Tracy: “Gold Star” was the term people used to identify a lesbian who’d never slept with a man. I never used it. I wasn’t a part of that club, nor did I think it mattered to be a part of it. Still, it was a badge of honor for some. But it erased the journey of coming into one’s true self, whatever that looks like.

If I were to apply this rubric to my identity, then I’m bisexual. But then, I’ve only ever loved women, so how do the people who believe in this exclusivity square someone like me with emotional fidelity to women with the fact that I’ve experimented sexually along the way? This idea reduces the whole act of being with someone down to a sex act. It’s absurd in its narrow-mindedness.

Mey: I also want to say, from a practical standpoint, there are a ton of trans men, trans mascs, and nonbinary people who are important, deeply-embedded members of the lesbian community and it doesn't make sense to kick them out just because they finally feel comfortable in their skin.

It also wouldn't do any good for the lesbian community. We'd just be kicking out some of the people who make our community what it is. And with the way people's sexuality and gender can change over time, it's not even possible to tell if someone will become nonbinary or transmasculine in the future.

When you hear a person say the word "lesbian" is "bad" or "gross" how do you feel?

Love lies bleeding

Courtesy of A24

Tracy: It seems impossible to conceive of a time before Kristen Stewart basqued in her queer identity, the object of so many who desire her and the envy of those who long exude an ounce of her coolness. I interviewed Stewart on the set of Happiest Season in 2020. She was frank about her internalized lesbophobia when she was young. The woman who declared, “I’m like soooo gay, dude,” in her Saturday Night Live monologue, shared with me that it would have been meaningful to her had breezy romantic comedies about women who loved women existed when she was younger.

"I didn't want to be called a lesbo. And I didn't want to be that weird, gross, 'dykey' girl. And that sucks. It's terrible. But I was always really attracted to, sort of, weirdness and otherness. I would've loved to have had more examples of that not being ridiculed and a point of scrutiny. Yeah, that would've been awesome," Stewart said at the time.

Stewart is bisexual, but her resistance specifically to the words “lesbo” and the “dykey” is relatable for many. It was her use of the words “weird” and “gross” that struck me the most, because she was on to something. Lesbians, women whose identity is free from men for sexual and or romantic pleasure are perceived as freaks by the virtue of the fact that we don’t orbit around men. I’m reminded of the “Cool Girl” speech from Gone Girl or the “pick me” girls whose identities are steeped in acceptance in cis-hetero male circles. So much resistance to the word “lesbian” is steeped in misogyny.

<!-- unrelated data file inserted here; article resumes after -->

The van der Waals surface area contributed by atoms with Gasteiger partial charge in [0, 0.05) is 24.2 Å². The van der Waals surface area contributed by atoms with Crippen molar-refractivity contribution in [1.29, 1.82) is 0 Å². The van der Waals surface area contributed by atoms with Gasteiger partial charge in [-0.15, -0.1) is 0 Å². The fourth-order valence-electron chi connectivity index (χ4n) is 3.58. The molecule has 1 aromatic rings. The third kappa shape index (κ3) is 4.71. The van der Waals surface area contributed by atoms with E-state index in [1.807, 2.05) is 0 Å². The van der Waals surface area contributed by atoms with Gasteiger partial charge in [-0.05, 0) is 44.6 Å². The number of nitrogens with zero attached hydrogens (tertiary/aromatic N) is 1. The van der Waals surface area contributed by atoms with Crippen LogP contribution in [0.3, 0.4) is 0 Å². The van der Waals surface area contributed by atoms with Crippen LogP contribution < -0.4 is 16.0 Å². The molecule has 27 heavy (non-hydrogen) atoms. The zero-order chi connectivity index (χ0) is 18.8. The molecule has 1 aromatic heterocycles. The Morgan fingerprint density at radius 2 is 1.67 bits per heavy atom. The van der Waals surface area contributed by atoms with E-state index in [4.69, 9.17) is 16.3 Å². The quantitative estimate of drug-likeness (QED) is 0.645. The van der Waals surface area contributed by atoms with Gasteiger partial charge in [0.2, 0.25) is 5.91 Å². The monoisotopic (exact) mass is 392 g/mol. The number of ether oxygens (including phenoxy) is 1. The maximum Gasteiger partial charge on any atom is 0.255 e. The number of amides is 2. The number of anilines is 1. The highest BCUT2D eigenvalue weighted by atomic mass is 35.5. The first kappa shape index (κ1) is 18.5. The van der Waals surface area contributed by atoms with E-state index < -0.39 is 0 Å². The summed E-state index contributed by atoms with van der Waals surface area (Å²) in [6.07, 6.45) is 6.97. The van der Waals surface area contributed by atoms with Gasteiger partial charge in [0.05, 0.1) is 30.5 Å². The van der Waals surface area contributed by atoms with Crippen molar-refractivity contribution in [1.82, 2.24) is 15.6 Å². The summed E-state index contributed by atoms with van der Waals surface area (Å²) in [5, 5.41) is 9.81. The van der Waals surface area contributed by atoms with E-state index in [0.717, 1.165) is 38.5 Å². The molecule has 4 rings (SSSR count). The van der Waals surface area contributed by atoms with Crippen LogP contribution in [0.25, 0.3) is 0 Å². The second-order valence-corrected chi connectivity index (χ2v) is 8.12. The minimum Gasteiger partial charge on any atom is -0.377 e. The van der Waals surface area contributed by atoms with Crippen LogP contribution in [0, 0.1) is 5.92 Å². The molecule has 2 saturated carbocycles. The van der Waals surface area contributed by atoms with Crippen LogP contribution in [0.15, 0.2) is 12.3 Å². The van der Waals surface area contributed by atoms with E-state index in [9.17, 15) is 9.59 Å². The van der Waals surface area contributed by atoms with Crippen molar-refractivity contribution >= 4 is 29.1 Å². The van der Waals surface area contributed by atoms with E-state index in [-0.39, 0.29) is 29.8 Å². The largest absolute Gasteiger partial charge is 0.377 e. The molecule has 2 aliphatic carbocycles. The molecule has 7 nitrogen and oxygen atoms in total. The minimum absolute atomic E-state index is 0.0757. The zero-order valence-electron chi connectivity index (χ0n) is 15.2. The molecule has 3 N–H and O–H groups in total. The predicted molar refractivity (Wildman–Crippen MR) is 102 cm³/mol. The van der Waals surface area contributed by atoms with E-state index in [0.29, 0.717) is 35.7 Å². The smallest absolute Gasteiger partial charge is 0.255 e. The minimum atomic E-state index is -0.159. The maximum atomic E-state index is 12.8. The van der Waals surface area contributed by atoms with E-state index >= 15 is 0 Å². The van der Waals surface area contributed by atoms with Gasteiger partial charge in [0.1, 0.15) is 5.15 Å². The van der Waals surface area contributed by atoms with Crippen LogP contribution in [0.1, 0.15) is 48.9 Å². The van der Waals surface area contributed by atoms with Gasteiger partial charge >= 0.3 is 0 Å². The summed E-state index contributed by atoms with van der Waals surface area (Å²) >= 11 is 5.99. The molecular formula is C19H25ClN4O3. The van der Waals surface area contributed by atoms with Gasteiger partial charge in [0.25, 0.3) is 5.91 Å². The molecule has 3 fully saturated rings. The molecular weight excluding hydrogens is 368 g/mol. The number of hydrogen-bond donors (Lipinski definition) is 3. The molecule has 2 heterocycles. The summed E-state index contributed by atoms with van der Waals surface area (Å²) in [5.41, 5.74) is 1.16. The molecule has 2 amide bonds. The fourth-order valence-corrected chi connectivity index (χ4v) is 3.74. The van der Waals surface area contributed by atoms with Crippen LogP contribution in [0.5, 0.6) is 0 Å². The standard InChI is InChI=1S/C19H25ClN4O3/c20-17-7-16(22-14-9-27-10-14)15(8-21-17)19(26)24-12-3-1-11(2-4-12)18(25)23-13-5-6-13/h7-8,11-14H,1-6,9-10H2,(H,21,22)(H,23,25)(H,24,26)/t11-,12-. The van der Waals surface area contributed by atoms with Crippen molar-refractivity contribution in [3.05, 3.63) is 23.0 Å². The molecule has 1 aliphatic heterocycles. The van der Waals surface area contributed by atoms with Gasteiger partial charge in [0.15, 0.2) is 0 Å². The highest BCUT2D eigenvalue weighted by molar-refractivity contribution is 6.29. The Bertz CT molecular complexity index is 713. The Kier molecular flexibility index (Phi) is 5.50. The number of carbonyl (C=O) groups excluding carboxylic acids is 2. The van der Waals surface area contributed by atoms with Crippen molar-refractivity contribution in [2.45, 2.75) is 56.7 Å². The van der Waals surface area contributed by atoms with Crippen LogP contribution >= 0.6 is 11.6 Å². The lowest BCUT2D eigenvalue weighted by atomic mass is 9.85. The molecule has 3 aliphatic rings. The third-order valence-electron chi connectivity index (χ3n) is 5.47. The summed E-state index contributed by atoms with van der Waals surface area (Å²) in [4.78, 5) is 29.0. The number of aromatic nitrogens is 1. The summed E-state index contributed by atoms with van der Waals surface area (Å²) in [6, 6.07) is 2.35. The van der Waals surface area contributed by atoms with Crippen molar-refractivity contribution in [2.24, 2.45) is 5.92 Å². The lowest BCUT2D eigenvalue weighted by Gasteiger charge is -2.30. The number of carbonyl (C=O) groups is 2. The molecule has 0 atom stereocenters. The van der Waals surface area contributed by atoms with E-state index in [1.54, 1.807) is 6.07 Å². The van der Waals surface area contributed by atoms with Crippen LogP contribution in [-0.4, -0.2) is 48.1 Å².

Mey: I think sometimes young queer people get caught up in trying to control the only thing they can in this chaotic world, and that thing is their own labels. And so that leads to people making very strong associations with words (whether fair or not) and treating labels as if they are in opposition to each other, rather than complimentary points on a spectrum.

They want to be able to say "this is exactly who I am," and in a world where labels mean everything, many people feel they have to be pedantic and prescriptive when it comes to language and identity. And this leads to people taking extreme viewpoints of words like "lesbian" that were created before Queer Theory was even an established field of study.

Tracy: A few years ago, I moderated a panel for a queer femme attracted to masculine-of-center queer people whose project did not portray lesbians in a great light (she appeared under the impression that two lesbian femmes can’t have great sex together). We each shared our pronouns and how we ID. She visibly bristled when I used the word “lesbian” to describe myself. I continued with the job I was there to do and asked thoughtful questions, leaning into the more progressive parts of her project. I think I won her over. And I hope I shattered some of her preconceptions about lesbians.

It’s been nearly 40 years since my first girlfriend, and I’m still unpacking the words I use to identify myself. I’ve evolved from earliest understandings of what a lesbian is to proudly own it. I’m excited that the “cool girl” now includes lesbians like Renee Rapp, Hayley Kiyoko, Lena Waithe, and Jodie Foster.

Mey: I think there's much more freedom to be found if we can accept that labels aren't meant to police us and are only made to connect us.

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Tracy E. Gilchrist

Tracy E. Gilchrist is the VP, Executive Producer of Entertainment for the Advocate Channel. A media veteran, she writes about the intersections of LGBTQ+ equality and pop culture. Previously, she was the editor-in-chief of The Advocate and the first feminism editor for the 55-year-old brand. In 2017, she launched the company's first podcast, The Advocates. She is an experienced broadcast interviewer, panel moderator, and public speaker who has delivered her talk, "Pandora's Box to Pose: Game-changing Visibility in Film and TV," at universities throughout the country.
Tracy E. Gilchrist is the VP, Executive Producer of Entertainment for the Advocate Channel. A media veteran, she writes about the intersections of LGBTQ+ equality and pop culture. Previously, she was the editor-in-chief of The Advocate and the first feminism editor for the 55-year-old brand. In 2017, she launched the company's first podcast, The Advocates. She is an experienced broadcast interviewer, panel moderator, and public speaker who has delivered her talk, "Pandora's Box to Pose: Game-changing Visibility in Film and TV," at universities throughout the country.